A good example is the Petya and Mischa business opportunity provided by JanusSec, which promises high infection rates and an innovative approach, if the Petya Ransomware fails (Petya encrypts the master boot record), the Mischa will kick in employing the standard file encryption technique- which proves even cyber criminals have a business continuity plan!

Figure 3: JanusSec RaaS business model- which offers attractive returns for inexperienced cyber criminals.

The future of Ransomware: IOT?

As our workplaces and homes become more interconnected, and the lines blurred, it won't be long before the extortionists start to target IoT  (Internet of Things) devices. There have been examples already of Ransomware and Malware targeting Smart TV's and Smart Watches, Smart Fridges etc.

How long will it be before the we get DoS style Ransom messages threatening to disrupt our devices in our homes? And with the lack of security controls in these devices, will be an easy target for cyber criminals, the question is, will there be enough of a payoff to make it worthwhile?

Figure 4: Example of TV Ransomware through malicious app on Smart TV 

Ransomware; the greatest threat facing organisations today- or purely an avoidable nuisance?

Ransomware is a threat, one which most, if not all organisations will of had some first or second hand exposure to, and depending on the business infrastructure set up, and the entry point to the business, Ransomware can cause serious disruption.

However with the correct controls, policies, and user education Ransomware can be reduced to an easily avoidable nuisance, by employing the following:

  • Conduct regular back ups devices, systems and servers (everyone should be doing this).
  • Block macros in documents by default through Group Policy, and only allow for users that absolutely need them- this should reduce exposure to common weaponised documents sent via phishing emails.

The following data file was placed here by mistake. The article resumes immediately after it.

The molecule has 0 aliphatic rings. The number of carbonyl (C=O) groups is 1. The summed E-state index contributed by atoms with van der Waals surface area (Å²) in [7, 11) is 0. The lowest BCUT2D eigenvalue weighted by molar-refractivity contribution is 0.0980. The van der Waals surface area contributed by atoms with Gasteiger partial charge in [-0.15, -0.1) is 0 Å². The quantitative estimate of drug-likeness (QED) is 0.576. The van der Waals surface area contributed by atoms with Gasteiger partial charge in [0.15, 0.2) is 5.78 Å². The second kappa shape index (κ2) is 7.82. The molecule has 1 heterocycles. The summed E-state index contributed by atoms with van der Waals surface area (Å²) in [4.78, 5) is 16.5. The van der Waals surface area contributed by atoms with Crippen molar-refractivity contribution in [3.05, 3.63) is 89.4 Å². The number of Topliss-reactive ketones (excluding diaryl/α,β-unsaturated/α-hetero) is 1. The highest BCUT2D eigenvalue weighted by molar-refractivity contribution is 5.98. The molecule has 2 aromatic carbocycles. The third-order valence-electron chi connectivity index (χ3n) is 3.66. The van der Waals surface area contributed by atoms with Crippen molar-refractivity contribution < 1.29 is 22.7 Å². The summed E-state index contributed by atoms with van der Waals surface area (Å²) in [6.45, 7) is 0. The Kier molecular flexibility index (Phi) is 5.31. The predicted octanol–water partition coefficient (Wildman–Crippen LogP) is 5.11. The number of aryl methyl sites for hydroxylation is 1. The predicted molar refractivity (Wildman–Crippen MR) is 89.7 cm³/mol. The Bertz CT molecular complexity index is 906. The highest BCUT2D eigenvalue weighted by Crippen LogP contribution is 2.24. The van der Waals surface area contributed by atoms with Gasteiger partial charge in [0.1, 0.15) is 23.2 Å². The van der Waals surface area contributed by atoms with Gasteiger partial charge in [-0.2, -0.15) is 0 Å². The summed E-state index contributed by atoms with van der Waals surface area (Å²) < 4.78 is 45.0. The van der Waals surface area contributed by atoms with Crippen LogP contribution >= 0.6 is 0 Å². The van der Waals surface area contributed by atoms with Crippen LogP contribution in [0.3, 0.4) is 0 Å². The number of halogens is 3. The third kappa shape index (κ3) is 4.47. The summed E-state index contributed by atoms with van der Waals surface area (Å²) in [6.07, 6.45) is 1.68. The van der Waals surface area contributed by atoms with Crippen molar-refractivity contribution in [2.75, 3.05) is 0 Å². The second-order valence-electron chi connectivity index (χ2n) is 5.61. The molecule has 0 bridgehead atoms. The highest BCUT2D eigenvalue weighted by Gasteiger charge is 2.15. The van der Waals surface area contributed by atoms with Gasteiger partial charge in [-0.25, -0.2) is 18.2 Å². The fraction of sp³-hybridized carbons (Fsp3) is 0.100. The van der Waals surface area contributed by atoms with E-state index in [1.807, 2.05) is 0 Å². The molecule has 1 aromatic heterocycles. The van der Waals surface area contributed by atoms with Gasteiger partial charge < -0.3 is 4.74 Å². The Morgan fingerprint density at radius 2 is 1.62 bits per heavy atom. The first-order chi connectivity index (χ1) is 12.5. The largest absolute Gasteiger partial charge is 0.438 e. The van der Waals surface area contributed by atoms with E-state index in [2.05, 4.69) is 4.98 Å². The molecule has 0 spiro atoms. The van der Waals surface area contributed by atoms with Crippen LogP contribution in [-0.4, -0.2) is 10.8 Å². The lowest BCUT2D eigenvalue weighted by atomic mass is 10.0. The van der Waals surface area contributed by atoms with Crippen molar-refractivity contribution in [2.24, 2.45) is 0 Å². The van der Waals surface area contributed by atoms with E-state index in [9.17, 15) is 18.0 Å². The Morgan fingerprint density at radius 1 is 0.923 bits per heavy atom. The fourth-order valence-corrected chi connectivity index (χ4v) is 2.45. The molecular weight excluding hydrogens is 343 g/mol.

• Ensure that users have adblockers extensions for browsers and that operating system and third party applications such as Flash (especially Flash), are updated regularly to reduce exposure to drive by attacks and exploit kits.
  • Conduct regular security awareness training to ensure users don't expose the business to unnecessary risk.
  • Conduct regular incident scenarios, so key IT and Security team members know how to react in the event of a serious Ransomware attack.
  • Don't pay the ransom, there is no guarantee that you'll actually get access back to the data, and you may end up on a distribution list for victims that pay!

In Summary....

In summary extortion is not something new, but the level and mainstream nature of Ransomware has elevated this to new heights.

This is a threat that is not going to disappear anytime soon (as long as there is money to be made), and with warning signals of the near emergence of self replicating Ransomware, we could see this ratchet up a gear. 

But with good IT security controls, regular user education and planning for this type of incident, the exposure can be exponentially reduced.